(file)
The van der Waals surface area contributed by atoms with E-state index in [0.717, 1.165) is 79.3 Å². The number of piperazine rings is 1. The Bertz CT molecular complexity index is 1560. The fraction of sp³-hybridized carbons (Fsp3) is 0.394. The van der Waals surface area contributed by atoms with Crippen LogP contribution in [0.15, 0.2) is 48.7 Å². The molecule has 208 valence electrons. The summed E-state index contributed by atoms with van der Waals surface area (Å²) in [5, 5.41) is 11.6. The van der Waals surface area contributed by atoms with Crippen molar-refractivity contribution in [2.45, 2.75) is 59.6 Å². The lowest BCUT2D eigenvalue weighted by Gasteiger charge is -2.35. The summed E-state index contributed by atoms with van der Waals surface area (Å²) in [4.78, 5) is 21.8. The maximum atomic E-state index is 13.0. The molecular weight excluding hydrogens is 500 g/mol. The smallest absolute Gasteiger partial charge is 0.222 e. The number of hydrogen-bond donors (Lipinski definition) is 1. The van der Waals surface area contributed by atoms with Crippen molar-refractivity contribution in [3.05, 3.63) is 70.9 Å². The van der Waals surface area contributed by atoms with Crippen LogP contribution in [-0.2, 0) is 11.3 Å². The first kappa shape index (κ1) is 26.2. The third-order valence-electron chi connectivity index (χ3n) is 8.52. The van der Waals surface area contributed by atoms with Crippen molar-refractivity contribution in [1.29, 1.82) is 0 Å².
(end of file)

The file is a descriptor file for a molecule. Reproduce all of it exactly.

The van der Waals surface area contributed by atoms with E-state index in [0.717, 1.165) is 79.3 Å². The number of piperazine rings is 1. The Bertz CT molecular complexity index is 1560. The fraction of sp³-hybridized carbons (Fsp3) is 0.394. The van der Waals surface area contributed by atoms with Crippen LogP contribution in [0.15, 0.2) is 48.7 Å². The molecule has 208 valence electrons. The summed E-state index contributed by atoms with van der Waals surface area (Å²) in [5, 5.41) is 11.6. The van der Waals surface area contributed by atoms with Crippen molar-refractivity contribution in [2.45, 2.75) is 59.6 Å². The lowest BCUT2D eigenvalue weighted by Gasteiger charge is -2.35. The summed E-state index contributed by atoms with van der Waals surface area (Å²) in [4.78, 5) is 21.8. The maximum atomic E-state index is 13.0. The molecular weight excluding hydrogens is 500 g/mol. The smallest absolute Gasteiger partial charge is 0.222 e. The number of hydrogen-bond donors (Lipinski definition) is 1. The van der Waals surface area contributed by atoms with Crippen molar-refractivity contribution in [3.05, 3.63) is 70.9 Å². The van der Waals surface area contributed by atoms with Crippen LogP contribution in [-0.2, 0) is 11.3 Å². The first kappa shape index (κ1) is 26.2. The third-order valence-electron chi connectivity index (χ3n) is 8.52. The van der Waals surface area contributed by atoms with Crippen molar-refractivity contribution in [1.29, 1.82) is 0 Å².